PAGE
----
Belfast Telegraph

Who wants to live forever if it means giving up our chip butties?

By Robert McNeill

Life, eh? On it goes. Never a day off. And then it ends, sometimes sooner rather than later. New, unofficial life expectancy figures are just out - read all about it! - for the various parts of the UK, or England and the Other Bits.

Predictably, the Other Bits - particularly Northern Ireland and Scotland - have come out badly.

Not funnily enough, top spot for shortest lifespan goes to Bootle in Merseyside.

But the next nine spots are taken by Scotia Minor and Little Britain: Castlederg, Strabane, Belfast, Saltcoats, Londonderry, Prestonpans, Port Glasgow, Kilbirnie and Alloa.

The top ten longest living towns are all in southern Englandshire, with Hinton St George, Aldeburgh, and Frinton-on-Sea taking the first three spots. Hats off to them. Truly, they're living long and prospering.

The figures come from "a leading global professional services company" - ie a firm with no identifiable purpose - so they could be cobblers, but they seem based on a study of 1.5m people.

In the Somerset town of Hinton St George, men live to 89 and women to 92.

Oddly enough, other figures out this week show that men will soon be outliving women, as the former stop smoking and the latter succumb to stressful careers.

So it's not quite clear what's going on among Hinton's men, although pictures show them wearing Barbour jackets and baggy beige corduroy trousers, invariably a symptom of moral decline.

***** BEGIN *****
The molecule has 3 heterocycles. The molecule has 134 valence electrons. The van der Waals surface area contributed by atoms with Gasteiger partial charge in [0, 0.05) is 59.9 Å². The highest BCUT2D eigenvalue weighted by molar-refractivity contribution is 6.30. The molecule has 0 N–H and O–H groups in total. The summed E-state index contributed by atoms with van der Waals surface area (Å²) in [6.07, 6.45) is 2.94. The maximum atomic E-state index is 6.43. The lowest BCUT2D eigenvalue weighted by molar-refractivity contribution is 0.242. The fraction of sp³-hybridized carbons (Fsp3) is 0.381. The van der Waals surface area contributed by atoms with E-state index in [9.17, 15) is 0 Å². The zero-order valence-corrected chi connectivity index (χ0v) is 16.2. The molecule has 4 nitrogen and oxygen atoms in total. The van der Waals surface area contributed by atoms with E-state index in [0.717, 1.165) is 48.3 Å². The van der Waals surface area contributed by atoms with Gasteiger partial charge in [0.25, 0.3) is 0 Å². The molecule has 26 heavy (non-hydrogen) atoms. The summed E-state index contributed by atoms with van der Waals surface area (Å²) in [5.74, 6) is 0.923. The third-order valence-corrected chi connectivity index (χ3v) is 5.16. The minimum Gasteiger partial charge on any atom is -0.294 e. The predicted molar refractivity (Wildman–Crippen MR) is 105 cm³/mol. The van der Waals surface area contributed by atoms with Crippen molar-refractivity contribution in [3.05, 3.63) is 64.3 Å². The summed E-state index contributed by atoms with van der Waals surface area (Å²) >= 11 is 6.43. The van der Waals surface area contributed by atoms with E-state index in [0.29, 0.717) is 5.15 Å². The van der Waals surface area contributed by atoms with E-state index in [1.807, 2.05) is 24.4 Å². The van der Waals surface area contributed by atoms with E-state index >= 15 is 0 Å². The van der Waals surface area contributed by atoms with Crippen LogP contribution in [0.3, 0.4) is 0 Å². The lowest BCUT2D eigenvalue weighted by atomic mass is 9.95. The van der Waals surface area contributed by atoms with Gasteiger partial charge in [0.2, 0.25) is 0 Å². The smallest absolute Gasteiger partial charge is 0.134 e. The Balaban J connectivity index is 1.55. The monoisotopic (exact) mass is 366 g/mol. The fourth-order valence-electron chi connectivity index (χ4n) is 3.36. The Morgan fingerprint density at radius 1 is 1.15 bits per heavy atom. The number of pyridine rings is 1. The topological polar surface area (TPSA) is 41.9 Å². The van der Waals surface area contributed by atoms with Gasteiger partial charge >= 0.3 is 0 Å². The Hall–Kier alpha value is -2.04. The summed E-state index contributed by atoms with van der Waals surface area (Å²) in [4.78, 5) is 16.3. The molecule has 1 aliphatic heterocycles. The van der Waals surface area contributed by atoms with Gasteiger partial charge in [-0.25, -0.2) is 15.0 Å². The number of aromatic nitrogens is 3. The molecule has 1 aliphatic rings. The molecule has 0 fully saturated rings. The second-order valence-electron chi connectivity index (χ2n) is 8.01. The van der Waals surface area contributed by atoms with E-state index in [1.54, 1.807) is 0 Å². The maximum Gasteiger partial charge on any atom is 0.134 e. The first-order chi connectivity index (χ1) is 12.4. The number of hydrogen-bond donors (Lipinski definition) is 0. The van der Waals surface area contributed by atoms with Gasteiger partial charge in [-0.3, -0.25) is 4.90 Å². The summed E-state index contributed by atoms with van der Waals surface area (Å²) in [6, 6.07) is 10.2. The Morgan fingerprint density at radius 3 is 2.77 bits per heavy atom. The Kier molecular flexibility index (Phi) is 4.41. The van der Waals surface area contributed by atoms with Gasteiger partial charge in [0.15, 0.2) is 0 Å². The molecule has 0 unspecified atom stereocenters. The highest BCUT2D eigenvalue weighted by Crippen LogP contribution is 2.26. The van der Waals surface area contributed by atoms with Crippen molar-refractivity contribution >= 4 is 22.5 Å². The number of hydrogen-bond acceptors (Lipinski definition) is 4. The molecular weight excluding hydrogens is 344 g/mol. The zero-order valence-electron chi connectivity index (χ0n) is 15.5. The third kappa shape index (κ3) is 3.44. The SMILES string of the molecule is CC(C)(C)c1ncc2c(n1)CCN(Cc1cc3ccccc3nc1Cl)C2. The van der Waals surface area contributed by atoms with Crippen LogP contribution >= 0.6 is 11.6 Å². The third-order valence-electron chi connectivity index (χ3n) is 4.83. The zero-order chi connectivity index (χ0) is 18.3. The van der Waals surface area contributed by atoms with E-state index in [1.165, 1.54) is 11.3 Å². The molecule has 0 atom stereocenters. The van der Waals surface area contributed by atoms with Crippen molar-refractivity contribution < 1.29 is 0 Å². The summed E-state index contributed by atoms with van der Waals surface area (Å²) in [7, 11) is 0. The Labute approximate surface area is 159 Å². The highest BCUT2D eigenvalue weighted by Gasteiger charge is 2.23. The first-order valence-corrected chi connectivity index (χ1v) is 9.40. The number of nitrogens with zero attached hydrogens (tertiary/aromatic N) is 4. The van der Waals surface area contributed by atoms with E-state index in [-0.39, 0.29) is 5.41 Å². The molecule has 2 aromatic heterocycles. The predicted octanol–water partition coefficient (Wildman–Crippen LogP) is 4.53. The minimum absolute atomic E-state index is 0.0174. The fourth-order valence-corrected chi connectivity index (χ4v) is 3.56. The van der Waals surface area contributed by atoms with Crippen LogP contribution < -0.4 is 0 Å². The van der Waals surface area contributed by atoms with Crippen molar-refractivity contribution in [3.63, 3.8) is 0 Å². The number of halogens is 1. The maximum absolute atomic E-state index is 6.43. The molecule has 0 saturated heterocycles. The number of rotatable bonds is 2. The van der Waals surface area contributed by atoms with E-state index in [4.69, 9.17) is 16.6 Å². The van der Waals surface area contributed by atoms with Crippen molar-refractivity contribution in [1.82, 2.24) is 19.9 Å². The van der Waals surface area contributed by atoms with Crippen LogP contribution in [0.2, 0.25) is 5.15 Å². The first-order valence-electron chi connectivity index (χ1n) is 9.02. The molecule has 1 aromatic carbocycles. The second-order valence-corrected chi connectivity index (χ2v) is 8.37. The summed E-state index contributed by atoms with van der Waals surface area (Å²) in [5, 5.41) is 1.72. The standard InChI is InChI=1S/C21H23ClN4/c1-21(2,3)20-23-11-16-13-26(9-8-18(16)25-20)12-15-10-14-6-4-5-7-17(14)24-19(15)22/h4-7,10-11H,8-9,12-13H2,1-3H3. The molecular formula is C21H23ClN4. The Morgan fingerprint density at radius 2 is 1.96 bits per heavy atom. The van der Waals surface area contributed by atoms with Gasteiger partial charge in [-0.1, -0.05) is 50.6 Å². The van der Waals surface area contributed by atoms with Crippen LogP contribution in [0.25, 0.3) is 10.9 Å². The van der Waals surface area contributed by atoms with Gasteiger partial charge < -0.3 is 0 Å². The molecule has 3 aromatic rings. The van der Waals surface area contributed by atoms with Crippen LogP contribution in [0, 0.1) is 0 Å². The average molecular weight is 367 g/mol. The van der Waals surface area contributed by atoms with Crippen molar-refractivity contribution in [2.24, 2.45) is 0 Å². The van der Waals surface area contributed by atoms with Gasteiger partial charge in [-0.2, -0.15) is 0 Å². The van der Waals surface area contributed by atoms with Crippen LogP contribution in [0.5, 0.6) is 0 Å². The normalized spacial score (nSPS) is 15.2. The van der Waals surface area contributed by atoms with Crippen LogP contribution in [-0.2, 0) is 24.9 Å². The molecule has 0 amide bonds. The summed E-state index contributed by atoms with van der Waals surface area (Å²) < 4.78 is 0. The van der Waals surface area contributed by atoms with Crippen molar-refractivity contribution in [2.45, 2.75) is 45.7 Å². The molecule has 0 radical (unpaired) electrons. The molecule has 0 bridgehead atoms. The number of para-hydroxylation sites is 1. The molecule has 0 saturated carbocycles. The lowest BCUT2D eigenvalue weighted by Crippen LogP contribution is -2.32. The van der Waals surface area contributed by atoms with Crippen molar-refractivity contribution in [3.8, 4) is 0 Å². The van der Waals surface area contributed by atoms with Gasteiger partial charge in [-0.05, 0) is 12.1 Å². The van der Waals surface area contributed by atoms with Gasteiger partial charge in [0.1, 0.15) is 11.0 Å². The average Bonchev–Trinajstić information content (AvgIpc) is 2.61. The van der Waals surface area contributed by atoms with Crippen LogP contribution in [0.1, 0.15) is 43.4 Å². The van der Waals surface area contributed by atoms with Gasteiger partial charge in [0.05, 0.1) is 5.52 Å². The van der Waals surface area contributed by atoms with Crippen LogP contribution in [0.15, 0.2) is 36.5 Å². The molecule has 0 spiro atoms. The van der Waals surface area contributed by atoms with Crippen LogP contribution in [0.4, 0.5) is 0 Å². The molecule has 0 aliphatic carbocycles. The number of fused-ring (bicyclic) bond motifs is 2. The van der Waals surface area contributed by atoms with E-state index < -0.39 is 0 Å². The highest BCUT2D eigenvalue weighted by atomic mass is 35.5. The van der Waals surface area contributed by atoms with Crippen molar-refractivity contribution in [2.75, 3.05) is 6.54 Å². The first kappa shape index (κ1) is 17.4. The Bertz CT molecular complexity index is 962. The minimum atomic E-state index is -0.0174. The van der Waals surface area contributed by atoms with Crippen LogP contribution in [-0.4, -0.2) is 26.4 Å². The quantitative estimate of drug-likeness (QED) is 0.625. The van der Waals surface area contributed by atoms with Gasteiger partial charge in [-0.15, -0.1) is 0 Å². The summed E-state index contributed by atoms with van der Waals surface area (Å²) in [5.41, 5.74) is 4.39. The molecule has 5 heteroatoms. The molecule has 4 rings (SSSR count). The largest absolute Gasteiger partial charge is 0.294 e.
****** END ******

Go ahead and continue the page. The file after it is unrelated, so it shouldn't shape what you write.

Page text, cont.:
What, though, can Scotland - or at least southern Scotland - and Northern Ireland do to prolong the exquisite misery known as life? Eat fewer chips, I suppose. Pray for more sunshine. Earn substantial incomes from work that's almost certainly of no social use and probably usury-based.

But it's more complex than that. Poverty seeks poverty, just as wealth seeks wealth. Despite everyone having a flatscreen telly, there's still an entrenched class system in Britain, with different cultural morés.

I wouldn't last five minutes in Frinton-on-Sea. They'd suss me oot with one look at my Poundstretcher glasses and Asda troosers.

Also, they'd leap back in alarm when I say hello. Not necessarily at my accent, just at someone saying hello. Friends of mine who moved to posh places in southern England said nobody spoke and they never got to know their neighbours.

I see it too in Home Counties incomers to my native Scotia, who look horrified and frightened when you say hello. You'd think you'd mooned at them or something. Indeed, you should see their faces when you do moon at them.

Having just generalised, I should add that you can't generalise.

But, generally speaking, it may be the case that a grim, Thatcherite, salad-sucking, dog-eat-dog approach to life helps you live longer.

Invest wisely to make money out of money, save anally, and gratefully accept the timely inheritance that helps pay off the mortgage.

I'm not knocking it. We all get a chance to make something of life, up to a point and with differing handicaps. All men and burdz are born equal, a situation that lasts for three minutes before reality shows you your place.

Citizens of Strabane, Derry, Belfast, Port Glasgow and Kilbirnie need not feel ashamed of their place nor worry about shuffling off before the good folk of Moneyshire.

At least, during our three score years and nine, we crammed in loads of lovely chips and said hello to folk.


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